How To Facilitate Intentional Improvisation

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    At Bloomfire’s User Conference in May, I had the pleasure of listening to City of Austin’s Chief Innovation Officer Kerry O’Connor present on how government knowledge management is changing. The Innovation Office focuses on internal and public service innovation, as well as open government.

    O’Connor has worked in the public sector for many years – at the U.S. Department of State, the Office of Management Policy Rightsizing and Innovation, and several U.S. Embassies.

    She talked about seeing firsthand that the government is changing from a “need to know organization” to a “need to share organization.” O’Connor argues that disruption is inevitable, and will come whether in the form of opportunity or threat – and there’s no script.

    “When there’s no script,” O’Connor says, “we have to be intentionally improvisational.”

    O’Connor defines innovation as any project that is new to you and has an uncertain outcome. She talked about how important knowledge is in supporting innovation.

    As the first person to ever fill this role, her goal for her first year in office was to set up an innovation infrastructure. This included putting into place the processes, teams, and skills and information to create an environment that fosters innovation.

    O’Connor recommends that to facilitate intentional improvisation, you must frame the problems you want to solve first. Once you know the goal, look for innovation technology infrastructure that helps you manage contacts, relationships, projects, knowledge, ideas, and insights.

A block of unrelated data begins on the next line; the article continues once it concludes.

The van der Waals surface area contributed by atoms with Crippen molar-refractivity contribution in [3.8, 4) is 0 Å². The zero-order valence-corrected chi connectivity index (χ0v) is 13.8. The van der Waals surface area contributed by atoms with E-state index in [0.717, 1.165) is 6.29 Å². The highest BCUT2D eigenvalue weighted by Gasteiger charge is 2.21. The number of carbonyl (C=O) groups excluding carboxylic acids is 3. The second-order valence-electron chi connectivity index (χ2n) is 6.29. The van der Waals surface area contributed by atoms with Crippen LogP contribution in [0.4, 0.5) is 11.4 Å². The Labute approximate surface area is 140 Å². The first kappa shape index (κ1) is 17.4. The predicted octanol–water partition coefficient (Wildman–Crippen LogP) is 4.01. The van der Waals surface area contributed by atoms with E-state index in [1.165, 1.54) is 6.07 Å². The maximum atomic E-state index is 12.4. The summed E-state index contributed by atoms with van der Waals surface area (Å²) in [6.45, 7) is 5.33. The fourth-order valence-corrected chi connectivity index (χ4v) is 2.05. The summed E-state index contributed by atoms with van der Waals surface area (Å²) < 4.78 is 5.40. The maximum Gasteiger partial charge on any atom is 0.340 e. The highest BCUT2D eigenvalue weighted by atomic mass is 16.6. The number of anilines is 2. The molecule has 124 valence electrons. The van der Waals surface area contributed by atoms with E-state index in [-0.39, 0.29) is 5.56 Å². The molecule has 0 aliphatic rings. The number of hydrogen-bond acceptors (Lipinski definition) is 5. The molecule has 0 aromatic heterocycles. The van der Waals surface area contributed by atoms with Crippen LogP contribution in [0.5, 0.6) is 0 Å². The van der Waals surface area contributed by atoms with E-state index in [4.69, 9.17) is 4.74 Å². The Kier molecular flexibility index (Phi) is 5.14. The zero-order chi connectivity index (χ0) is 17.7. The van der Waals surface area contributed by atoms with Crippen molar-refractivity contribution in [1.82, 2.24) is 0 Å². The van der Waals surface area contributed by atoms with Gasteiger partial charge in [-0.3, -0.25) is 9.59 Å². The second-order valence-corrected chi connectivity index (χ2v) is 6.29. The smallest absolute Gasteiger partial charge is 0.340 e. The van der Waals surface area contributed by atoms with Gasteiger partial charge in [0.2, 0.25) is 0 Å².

We live in a world that is increasingly interconnected and disrupted, and O’Connor says that organizations are naturally becoming more networked, human-centered, and improvisational. She encouraged attendees to “use what you have; we must connect, coach, mentor, share, and experiment.”

    To ensure that citizens can interact with the knowledge that city employees have, the City of Austin created online public spaces. These spaces, created on Bloomfire, offer the opportunity for citizens to participate in a conversation with employees around innovation, data, and city orientation.

    I was inspired by O’Connor’s presentation, and proud to live in a city that is so forward thinking about how information is shared. It made me want to get more involved in finding ways to solve some of problems Austin is facing as a result of our rapid growth. As a result of her talk, I’m going to try to make it to this weekend’s ATX Hack for Change.

    If you would like to watch O’Connor’s entire presentation, you can access it on the Bloomfire Community.

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